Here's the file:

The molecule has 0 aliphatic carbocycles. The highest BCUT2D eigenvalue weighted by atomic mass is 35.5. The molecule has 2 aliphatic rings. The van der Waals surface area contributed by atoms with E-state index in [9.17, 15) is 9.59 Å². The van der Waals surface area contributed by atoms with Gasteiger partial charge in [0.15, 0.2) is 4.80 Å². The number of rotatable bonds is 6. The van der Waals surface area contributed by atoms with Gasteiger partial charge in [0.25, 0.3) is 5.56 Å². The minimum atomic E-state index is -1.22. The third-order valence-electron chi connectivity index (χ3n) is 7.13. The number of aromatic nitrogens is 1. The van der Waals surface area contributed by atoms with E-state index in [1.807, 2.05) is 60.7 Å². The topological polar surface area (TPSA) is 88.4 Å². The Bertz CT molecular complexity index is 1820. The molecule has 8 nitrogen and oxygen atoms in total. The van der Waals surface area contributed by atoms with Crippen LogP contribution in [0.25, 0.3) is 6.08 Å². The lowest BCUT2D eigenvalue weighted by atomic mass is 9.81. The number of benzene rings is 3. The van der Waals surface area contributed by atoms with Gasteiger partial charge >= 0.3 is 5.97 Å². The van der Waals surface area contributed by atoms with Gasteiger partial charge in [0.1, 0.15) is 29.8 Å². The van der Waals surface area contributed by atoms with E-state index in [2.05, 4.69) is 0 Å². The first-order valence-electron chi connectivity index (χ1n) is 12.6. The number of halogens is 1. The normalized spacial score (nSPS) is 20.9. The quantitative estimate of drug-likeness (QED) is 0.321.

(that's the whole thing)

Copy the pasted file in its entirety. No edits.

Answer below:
The molecule has 0 aliphatic carbocycles. The highest BCUT2D eigenvalue weighted by atomic mass is 35.5. The molecule has 2 aliphatic rings. The van der Waals surface area contributed by atoms with E-state index in [9.17, 15) is 9.59 Å². The van der Waals surface area contributed by atoms with Gasteiger partial charge in [0.15, 0.2) is 4.80 Å². The number of rotatable bonds is 6. The van der Waals surface area contributed by atoms with Gasteiger partial charge in [0.25, 0.3) is 5.56 Å². The minimum atomic E-state index is -1.22. The third-order valence-electron chi connectivity index (χ3n) is 7.13. The number of aromatic nitrogens is 1. The van der Waals surface area contributed by atoms with E-state index in [1.807, 2.05) is 60.7 Å². The topological polar surface area (TPSA) is 88.4 Å². The Bertz CT molecular complexity index is 1820. The molecule has 8 nitrogen and oxygen atoms in total. The van der Waals surface area contributed by atoms with Crippen LogP contribution in [0.25, 0.3) is 6.08 Å². The lowest BCUT2D eigenvalue weighted by atomic mass is 9.81. The number of benzene rings is 3. The van der Waals surface area contributed by atoms with Gasteiger partial charge >= 0.3 is 5.97 Å². The van der Waals surface area contributed by atoms with Gasteiger partial charge in [0.1, 0.15) is 29.8 Å². The van der Waals surface area contributed by atoms with E-state index in [2.05, 4.69) is 0 Å². The first-order valence-electron chi connectivity index (χ1n) is 12.6. The number of halogens is 1. The normalized spacial score (nSPS) is 20.9. The quantitative estimate of drug-likeness (QED) is 0.321.